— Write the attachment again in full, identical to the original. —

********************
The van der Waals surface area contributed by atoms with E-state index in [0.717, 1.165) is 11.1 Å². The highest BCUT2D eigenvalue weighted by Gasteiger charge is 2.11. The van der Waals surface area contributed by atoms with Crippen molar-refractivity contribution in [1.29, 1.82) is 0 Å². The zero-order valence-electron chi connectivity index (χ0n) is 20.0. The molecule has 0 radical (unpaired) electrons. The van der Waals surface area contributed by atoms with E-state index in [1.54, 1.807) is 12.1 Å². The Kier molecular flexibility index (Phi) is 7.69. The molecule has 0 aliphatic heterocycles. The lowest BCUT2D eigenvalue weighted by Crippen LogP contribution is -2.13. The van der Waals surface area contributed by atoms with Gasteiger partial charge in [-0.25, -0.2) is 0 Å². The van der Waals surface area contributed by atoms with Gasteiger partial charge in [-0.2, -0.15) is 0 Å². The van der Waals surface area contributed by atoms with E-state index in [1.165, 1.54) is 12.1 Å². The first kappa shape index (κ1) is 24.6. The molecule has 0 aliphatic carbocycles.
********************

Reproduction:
The van der Waals surface area contributed by atoms with E-state index in [0.717, 1.165) is 11.1 Å². The highest BCUT2D eigenvalue weighted by Gasteiger charge is 2.11. The van der Waals surface area contributed by atoms with Crippen molar-refractivity contribution in [1.29, 1.82) is 0 Å². The zero-order valence-electron chi connectivity index (χ0n) is 20.0. The molecule has 0 radical (unpaired) electrons. The van der Waals surface area contributed by atoms with E-state index in [1.54, 1.807) is 12.1 Å². The Kier molecular flexibility index (Phi) is 7.69. The molecule has 0 aliphatic heterocycles. The lowest BCUT2D eigenvalue weighted by Crippen LogP contribution is -2.13. The van der Waals surface area contributed by atoms with Gasteiger partial charge in [-0.25, -0.2) is 0 Å². The van der Waals surface area contributed by atoms with Gasteiger partial charge in [-0.2, -0.15) is 0 Å². The van der Waals surface area contributed by atoms with E-state index in [1.165, 1.54) is 12.1 Å². The first kappa shape index (κ1) is 24.6. The molecule has 0 aliphatic carbocycles.